- By working on small tasks rather than large ones (think one day rather than a few months), our developers can deliver new features daily (or multiple times a week, at least), which you can view and test. Compare this to waiting a few months for the entire project to be done before you get to review anything.
- By sorting many small tasks into an ordered backlog, the team is essentially forced to consider the priority of each task. This means critical tasks get dragged to the top, and the superfluous 'nice-to-haves' naturally float to the bottom. That doesn't mean they won't get done; just that they won't get done before the critical and high-value tasks. This is especially important if you are on a budget. You don't want to waste time and money on low-value tasks when you still have high-value tasks remaining to be done.
Regular meetings and communication
There's nothing worse than being out-of-touch with the rest of the team for extended periods. From this, a lot of problems can arise:
- A developer might have picked up a lower priority task, unaware that something higher priority has come up.
- A developer might have misunderstood the requirements of their task and be building something that doesn't meet your needs.
- A developer might have deployed something to the test environment, and be waiting for feedback. It's best to be able to test and provide that feedback to your developer while that task is still fresh in their minds, rather than when they are halfway through the next task.
On the other hand, it's also possible to over-communicate to the point where half the day is being spent in meetings. Some clients have a tendency to hold multiple-hour project management meetings, with developers mainly unproductive the whole time. Every minute spent in a meeting is a minute not working on new features.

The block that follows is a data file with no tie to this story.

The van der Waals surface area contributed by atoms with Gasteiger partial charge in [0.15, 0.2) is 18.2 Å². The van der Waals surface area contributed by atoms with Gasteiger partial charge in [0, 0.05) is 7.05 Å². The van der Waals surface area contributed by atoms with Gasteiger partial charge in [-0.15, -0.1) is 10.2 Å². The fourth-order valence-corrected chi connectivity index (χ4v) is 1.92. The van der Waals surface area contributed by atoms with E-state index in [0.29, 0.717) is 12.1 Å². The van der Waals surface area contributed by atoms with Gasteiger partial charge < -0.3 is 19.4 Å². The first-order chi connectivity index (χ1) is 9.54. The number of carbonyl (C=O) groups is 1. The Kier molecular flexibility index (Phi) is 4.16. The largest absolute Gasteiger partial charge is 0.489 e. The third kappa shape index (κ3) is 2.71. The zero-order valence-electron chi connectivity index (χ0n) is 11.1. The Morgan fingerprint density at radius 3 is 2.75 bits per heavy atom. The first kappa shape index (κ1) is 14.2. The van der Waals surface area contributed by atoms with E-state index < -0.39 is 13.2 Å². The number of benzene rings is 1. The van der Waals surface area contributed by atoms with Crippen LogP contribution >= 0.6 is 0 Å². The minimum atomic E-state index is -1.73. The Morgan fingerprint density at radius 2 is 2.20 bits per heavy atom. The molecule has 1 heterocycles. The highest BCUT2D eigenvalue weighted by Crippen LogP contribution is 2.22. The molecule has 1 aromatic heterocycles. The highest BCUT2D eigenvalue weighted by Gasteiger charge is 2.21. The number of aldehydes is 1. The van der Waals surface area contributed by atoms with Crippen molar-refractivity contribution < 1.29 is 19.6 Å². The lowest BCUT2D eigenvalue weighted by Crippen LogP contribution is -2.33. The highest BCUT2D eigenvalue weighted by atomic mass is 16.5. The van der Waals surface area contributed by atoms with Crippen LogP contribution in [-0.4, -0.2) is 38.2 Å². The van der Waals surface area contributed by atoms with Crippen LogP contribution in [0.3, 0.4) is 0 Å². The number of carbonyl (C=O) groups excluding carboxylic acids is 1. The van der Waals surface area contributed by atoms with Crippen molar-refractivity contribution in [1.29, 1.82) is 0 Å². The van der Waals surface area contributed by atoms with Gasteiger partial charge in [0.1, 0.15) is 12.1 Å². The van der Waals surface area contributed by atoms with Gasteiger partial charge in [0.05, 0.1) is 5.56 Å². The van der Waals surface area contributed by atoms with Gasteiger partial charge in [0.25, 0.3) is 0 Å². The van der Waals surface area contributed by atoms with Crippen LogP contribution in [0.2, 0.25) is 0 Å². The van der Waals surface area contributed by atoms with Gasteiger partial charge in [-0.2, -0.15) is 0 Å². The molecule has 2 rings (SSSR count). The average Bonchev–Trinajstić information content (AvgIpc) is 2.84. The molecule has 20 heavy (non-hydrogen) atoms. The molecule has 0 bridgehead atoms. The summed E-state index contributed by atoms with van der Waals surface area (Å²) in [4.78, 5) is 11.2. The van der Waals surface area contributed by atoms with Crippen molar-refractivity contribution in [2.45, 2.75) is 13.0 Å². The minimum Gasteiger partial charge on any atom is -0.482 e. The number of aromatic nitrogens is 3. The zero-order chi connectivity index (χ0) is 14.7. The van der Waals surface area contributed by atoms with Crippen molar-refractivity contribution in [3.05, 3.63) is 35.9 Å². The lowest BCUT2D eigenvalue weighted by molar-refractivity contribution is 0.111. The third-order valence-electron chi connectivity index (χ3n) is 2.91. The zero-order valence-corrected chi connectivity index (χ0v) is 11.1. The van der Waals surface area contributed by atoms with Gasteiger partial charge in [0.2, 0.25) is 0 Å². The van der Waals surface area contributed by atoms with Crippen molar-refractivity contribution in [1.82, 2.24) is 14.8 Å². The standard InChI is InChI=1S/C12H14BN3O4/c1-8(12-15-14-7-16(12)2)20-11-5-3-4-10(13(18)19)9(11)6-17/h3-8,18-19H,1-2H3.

At reinteractive, we do daily "standup" meetings, which should ideally take no more than 10 minutes. It's really just a meeting to coordinate what everyone is doing today, rather than raise new requirements or do in-depth scheduling. All that should be done in the ticketing tool described in the previous section.
After that morning standup, all members of the team (developers, managers, clients) then communicate via a chat tool to ask questions, request reviews or testing, and announce deployments. The idea is to find a good balance between everyone being in contact, but not to the point of hindering the rest of the team's productivity. We use Flowdock, but we can also use Slack or anything else you might prefer.
Automated testing is writing code tests that execute the application and verify that it is working as expected. It's an important part of the software development process that many smaller companies and contractors skip over; often due to time and budget constraints. Their rationale is usually "we'll just get the feature out the door, and then circle back and add tests afterwards". And then it doesn't get done. And then the same pattern for the next feature, and the next, until you have an app built with no automated testing. There are many problems caused by this, but the big two are:
- When a developer makes a change, to add a new feature or fix a bug, there is risk that the change could break something else. But how will the developer know if there are no tests in place?